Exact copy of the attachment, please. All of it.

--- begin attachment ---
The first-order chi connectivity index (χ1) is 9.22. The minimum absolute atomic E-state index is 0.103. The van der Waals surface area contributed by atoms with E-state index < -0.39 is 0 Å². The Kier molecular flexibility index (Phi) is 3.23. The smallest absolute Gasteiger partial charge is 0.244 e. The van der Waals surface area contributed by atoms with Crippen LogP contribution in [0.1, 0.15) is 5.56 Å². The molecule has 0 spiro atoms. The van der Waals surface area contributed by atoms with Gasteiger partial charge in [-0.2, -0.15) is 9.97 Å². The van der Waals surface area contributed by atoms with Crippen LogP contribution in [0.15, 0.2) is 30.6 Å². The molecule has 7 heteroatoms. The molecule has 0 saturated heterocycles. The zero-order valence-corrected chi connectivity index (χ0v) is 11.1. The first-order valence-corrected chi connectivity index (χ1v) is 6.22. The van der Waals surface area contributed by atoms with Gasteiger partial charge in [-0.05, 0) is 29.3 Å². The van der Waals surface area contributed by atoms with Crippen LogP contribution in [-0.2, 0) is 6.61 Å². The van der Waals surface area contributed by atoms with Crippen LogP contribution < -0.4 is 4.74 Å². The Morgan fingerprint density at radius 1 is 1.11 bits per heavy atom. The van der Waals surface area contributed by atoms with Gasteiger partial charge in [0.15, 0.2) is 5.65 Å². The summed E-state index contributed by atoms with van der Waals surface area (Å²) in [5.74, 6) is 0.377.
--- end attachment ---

The first-order chi connectivity index (χ1) is 9.22. The minimum absolute atomic E-state index is 0.103. The van der Waals surface area contributed by atoms with E-state index < -0.39 is 0 Å². The Kier molecular flexibility index (Phi) is 3.23. The smallest absolute Gasteiger partial charge is 0.244 e. The van der Waals surface area contributed by atoms with Crippen LogP contribution in [0.1, 0.15) is 5.56 Å². The molecule has 0 spiro atoms. The van der Waals surface area contributed by atoms with Gasteiger partial charge in [-0.2, -0.15) is 9.97 Å². The van der Waals surface area contributed by atoms with Crippen LogP contribution in [0.15, 0.2) is 30.6 Å². The molecule has 7 heteroatoms. The molecule has 0 saturated heterocycles. The zero-order valence-corrected chi connectivity index (χ0v) is 11.1. The first-order valence-corrected chi connectivity index (χ1v) is 6.22. The van der Waals surface area contributed by atoms with Gasteiger partial charge in [-0.05, 0) is 29.3 Å². The van der Waals surface area contributed by atoms with Crippen LogP contribution in [-0.2, 0) is 6.61 Å². The van der Waals surface area contributed by atoms with Crippen LogP contribution < -0.4 is 4.74 Å². The Morgan fingerprint density at radius 1 is 1.11 bits per heavy atom. The van der Waals surface area contributed by atoms with Gasteiger partial charge in [0.15, 0.2) is 5.65 Å². The summed E-state index contributed by atoms with van der Waals surface area (Å²) in [5.74, 6) is 0.377.